“Keeping Jeremy Corbyn away from No. 10 is an essential national endeavour” the Daily Telegraph thunders. The reliably Conservative newspaper took some time off from trumpeting Brexit to once again attack the Labour leader. These attacks are becoming more hyperbolic by the day. The Telegraph is trying to convince its readers that stopping Corbyn is like fighting Hitler during the Blitz – essential for national survival.
This derangement about Corbyn’s Labour is emerging everywhere on the right. Theresa May warned her MPs that refusing to back the Chequers agreement could lead to a Labour government with Corbyn as prime minister. Scottish Tory Ruth Davidson has warned of ‘the catastrophe of Jeremy Corbyn.’
What is this catastrophe, exactly? In the minds of the Tory-supporting right, and especially Brexiteers, a Corbyn government will be a Communist dystopia. Private property will be abolished. The red flag will fly over Buckingham Pace. There’ll be gulags in Somerset.
This is nothing new. Just before the 1992 general election, the Sun ran its famous headline claiming a victory for Neil Kinnock would be the end of Britain. Kinnock, too, was painted as a dangerous socialist fool. There was no alternative, the Conservatives and their press allies said, to Thatcherism. Privatisation, underfunded public services and a deeply unpopular government had to be tolerated to prevent the Red Terror. Does any of this sound familiar?
There are two major differences between 1992 and 2018. Firstly, the Tory government is much more divided and much weaker. Theresa May is far less personable and effective than John Major was. Secondly, the concerted campaign against Labour’s supposed radical socialist doesn’t seem to be working. Recent polls suggest Labour is pulling ahead of the Conservatives in the polls and the Labour Party is preparing to enter government by drawing up a Queen’s speech, among other measures. The right-wing hysteria isn’t paying off.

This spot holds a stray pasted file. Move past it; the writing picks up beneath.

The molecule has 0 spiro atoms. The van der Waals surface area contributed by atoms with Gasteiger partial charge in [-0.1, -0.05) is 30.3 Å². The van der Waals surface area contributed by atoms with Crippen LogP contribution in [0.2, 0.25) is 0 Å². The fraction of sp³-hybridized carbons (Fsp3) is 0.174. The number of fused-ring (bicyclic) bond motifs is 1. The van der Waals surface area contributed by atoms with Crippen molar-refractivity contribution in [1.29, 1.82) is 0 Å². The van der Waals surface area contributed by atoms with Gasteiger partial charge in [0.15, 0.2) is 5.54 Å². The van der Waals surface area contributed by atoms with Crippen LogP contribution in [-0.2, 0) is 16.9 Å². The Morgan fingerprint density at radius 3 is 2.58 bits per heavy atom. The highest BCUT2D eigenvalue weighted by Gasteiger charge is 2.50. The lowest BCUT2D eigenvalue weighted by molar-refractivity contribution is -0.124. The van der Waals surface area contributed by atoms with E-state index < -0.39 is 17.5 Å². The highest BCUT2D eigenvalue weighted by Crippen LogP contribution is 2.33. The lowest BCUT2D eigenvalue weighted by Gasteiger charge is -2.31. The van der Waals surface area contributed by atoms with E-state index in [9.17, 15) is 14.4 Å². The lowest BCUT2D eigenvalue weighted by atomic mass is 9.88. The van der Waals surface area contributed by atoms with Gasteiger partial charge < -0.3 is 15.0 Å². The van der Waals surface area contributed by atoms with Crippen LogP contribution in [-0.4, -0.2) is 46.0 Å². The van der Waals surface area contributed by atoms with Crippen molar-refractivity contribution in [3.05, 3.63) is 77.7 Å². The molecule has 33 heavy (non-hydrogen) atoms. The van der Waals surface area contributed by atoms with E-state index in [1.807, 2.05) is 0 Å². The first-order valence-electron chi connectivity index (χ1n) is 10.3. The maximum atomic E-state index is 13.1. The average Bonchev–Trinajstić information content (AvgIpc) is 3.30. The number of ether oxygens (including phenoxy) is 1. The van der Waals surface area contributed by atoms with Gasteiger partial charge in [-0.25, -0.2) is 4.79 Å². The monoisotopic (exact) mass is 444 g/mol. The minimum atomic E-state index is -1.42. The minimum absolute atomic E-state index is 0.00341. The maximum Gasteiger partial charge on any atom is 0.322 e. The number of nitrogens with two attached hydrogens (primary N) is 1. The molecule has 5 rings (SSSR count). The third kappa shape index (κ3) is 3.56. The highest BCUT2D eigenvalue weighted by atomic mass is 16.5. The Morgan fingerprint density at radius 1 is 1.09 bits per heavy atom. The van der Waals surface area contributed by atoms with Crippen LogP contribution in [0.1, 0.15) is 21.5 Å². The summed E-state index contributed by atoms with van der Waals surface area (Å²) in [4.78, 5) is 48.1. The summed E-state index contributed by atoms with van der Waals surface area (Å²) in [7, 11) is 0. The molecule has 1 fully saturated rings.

The obvious question is: Why are the Conservatives so worried? While the Tories were forced to bribe the DUP into supporting their minority government after last year’s snap election, they still hold 57 more seats than Labour. Corbyn is currently embroiled in an ugly controversy over Antisemitism, with his own MPs launching attacks on him. His performances at Prime Minister’s Questions are generally mediocre, much to the chagrin of many voters who want him to nail Theresa May on her own incompetence. Corbyn’s Labour is not a strong opposition. Yet the Tories and the right-wing press have stepped up their vitriolic attacks. There is an explanation for this seemingly odd behaviour.
It isn’t Corbyn’s Labour that’s threatening the future of the UK. It’s the Conservative government. Warnings about empty supermarket shelves and grounded aeroplanes are no longer fanciful, they are the real dangers of a no deal Brexit. A second referendum on Scottish independence is certain if Britain crashes out of the EU – and a hard Brexit could push a majority of Scots into the SNP’s arms. The Irish border question is now further from being solved than it was last year, with May having gone back on her own word. And the party inflicting all this harm is itself split into factions that are moving ever further apart and are increasingly willing to denounce each other in public. Why wouldn’t people vote for Labour? What do they have to lose?
There is a sickness in British politics and its name is Brexit. It is now a real threat to the nation’s future. Desperate to cling on to power and manic about delivering the undeliverable, the British right will continue to claim Corbyn is the real threat. Jacob Rees-Mogg is willing to wait 50 years to see if Brexit is a success, and it looks like Brexiteers are willing to inflict 50 years of misery to stop Labour setting foot in No.10. If Jeremy Corbyn is as fearsome as the Tories say he is, he must be doing something right.
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